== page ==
eyE[before]Adina West

AdinaWest300dpiThis week’s eyE is on the talented Adina West. I had the pleasure of seeing Adina speak in a panel at ‘Forest for the Trees’ as part of the Sydney Writer’s Festival last fortnight. Adina is an up-and-coming author who’s debut novel, ‘Dark Child’ is being released in a revolutionary serialised format by Momentum Books (a digital branch of Pan Macmillan). The episodic release of Adina’s exciting new paranormal fantasy series (which reached #1 in the iTunes book store in Australia and NZ on May 1st) has the potential to change the face of e-publishing as we know it. Luckily for us, Adina has been gracious enough to grace us with her presence.

An interview no independent or mainstream author should miss; the lovely, lively, and lexicological Adina West.

What first made you want to become a writer?

“I was bitten by the bug when I was too young to remember or pinpoint a reason. I’ve dallied with writing since I was in primary school, and I think I still have a hand-typed draft, with pictures, of a children’s book I wrote called ‘Maura goes shopping’. Yummy afternoon teas seemed to be a focus in my writing at that age. Very Enid Blyton!

“More to the point is what first made me finally make the mental leap to thinking seriously about seeking publication. And I can certainly identify that! It came from me reading Stephenie Meyer’s website, which at the time contained, and perhaps still does, a long account of the process she went through in writing Twilight in only a few months, and then sending it to a publisher on the urging of her sister. She mentioned fitting writing in around normal mothering duties like taking her kids to swimming lessons, and as I’d recently had my first child and was both sleep deprived and time poor, her story really resonated. It’s not a unique scenario by any means, but it came at the right time and spurred me on to take the next step. Self belief and persistence are enormously important to writers. I realised all sorts of things are possible if you want them badly enough.”

Your paranormal fantasy novel, ‘Dark Child’, has recently been released in a serialised format. Do you believe that serialisation of e-books and novels could become a standardised, or even more commonplace, form of release for e-books?

“It’s hard to say whether it’s a trend that will endure. It’s certainly very popular at the moment, particularly for self-published erotic fiction. It allows a first instalment to be offered cheaply or for free, and the ‘loss leader’ idea is a great marketing strategy in this electronic age when discoverability of product has become the single biggest sales barrier. Perhaps when the marketplace is flooded with serialised fiction this choice by authors and publishers will drop in popularity as it’ll no longer be a point of difference.

“But right now we’re seeing a resurgence not just of serialised e-books, where each instalment is often 20,000 words or less, but also anything written in a series. Series certainly aren’t new, particularly in fantasy where for years it’s probably fair to say they’ve been the dominant form. But in YA and NA fiction, and in both contemporary and traditional romance, it’s becoming more and more common to see authors writing books that are interlinked. One of the very newest trends I’ve noticed is where an author writes an interlinked pair of books, with both covering the same events but from opposing viewpoints (usually male and female protagonists). A recent example is author Jamie McGuire’s Beautiful Disaster/Walking Disaster duology.”

How do you envision the evolution of the paranormal fantasy genre in a ‘post-Twilight’ world?

“I’m not sure that should be phrased as a speculative question on what the future will hold because I think we’ve already seen very significant evolution in this genre since Twilight. An entire generation of teenagers has had their reading experience informed by its presence. The single biggest contribution Twilight’s success made was to move paranormal and urban fantasy fiction out of the shadowy realms of genre niche and into the mainstream market. Literally millions of new readers tried Twilight as their first ever foray into the genre, and have since become fans of paranormal fiction. YA fiction is certainly rife with paranormal offerings!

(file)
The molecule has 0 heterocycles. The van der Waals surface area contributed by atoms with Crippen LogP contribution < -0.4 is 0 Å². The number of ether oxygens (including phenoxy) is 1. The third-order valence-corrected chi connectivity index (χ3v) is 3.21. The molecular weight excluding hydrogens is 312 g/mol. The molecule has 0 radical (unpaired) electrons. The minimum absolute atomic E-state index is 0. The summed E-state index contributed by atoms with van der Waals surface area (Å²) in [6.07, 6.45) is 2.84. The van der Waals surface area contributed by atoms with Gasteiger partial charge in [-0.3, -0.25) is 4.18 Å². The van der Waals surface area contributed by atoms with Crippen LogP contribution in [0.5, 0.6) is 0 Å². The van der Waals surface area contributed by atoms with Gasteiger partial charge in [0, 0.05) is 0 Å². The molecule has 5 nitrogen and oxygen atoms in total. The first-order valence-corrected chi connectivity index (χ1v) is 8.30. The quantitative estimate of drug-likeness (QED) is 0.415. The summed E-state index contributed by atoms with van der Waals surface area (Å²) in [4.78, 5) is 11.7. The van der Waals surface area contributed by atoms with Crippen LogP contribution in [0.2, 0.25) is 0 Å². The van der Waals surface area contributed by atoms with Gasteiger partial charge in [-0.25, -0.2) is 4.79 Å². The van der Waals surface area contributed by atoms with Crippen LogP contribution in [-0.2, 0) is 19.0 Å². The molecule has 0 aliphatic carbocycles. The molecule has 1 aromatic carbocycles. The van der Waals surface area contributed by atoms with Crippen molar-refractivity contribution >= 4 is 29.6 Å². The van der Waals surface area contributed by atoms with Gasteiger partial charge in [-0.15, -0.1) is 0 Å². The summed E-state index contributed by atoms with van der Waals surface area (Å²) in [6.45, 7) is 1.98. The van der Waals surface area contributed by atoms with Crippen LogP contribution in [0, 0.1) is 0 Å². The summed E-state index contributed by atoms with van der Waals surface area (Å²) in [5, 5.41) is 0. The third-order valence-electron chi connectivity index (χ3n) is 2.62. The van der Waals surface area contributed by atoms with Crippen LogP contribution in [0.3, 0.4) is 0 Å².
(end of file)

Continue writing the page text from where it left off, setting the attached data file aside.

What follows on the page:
“With a vast increase in potential readership for the genre, so much more experimentation and genre blending is possible, and certainly people have realised the huge amount the genre offers to readers who love romance! Pre-Twilight, mainstream readers hadn’t heard of PNR (paranormal romance) at all, and the word ‘vampire’ would make them instantly anticipate a story steeped in horror and gothic elements. Times – and reader expectations – have certainly changed.”

As a writer of paranormal urban fantasy, how do you feel the advent of e-books, the internet, and the inevitability of globalisation have affected the narrative mechanics of the genre, particularly in regards to world culture?

“I think the directness of an author’s response to these changes is commensurate with their understanding and acceptance of such realities. The world can change all it wants, but some writers, and their readers, will continue on much as they always have. There are, and will always be, traditionalists. But within the genre as a whole, I think we’re already seeing big shifts, particularly from writers outside the U.S.. Hmmm, wonder why that is?

“Distribution of fiction has become international and I personally think the opportunity to cater for a much more diverse audience than ever before is a wonderful challenge. I think one author who is doing some very interesting things in this regard is New Zealand PNR/UF author Nalini Singh, who sets her work in a fictionalised near-future. She has stories that span the globe and include characters of every ethnicity and skin hue imaginable.

“Personally, I’m a bit of a magpie in this regard, and I’ve always liked the possibility of being able to pick and choose elements I’d like to include from as broad a range of options as possible! An international canvas suits me just fine. That said, I have my traditional leanings too. Having grown up with a vampire mythology rooted in Eastern Europe (where my mother was born, incidentally!) I have found it hard to discount this. But immortal or near immortal beings with plenty of time on their hands would logically have travelled the world, and there’s plenty of scope for narrative diversity in that.”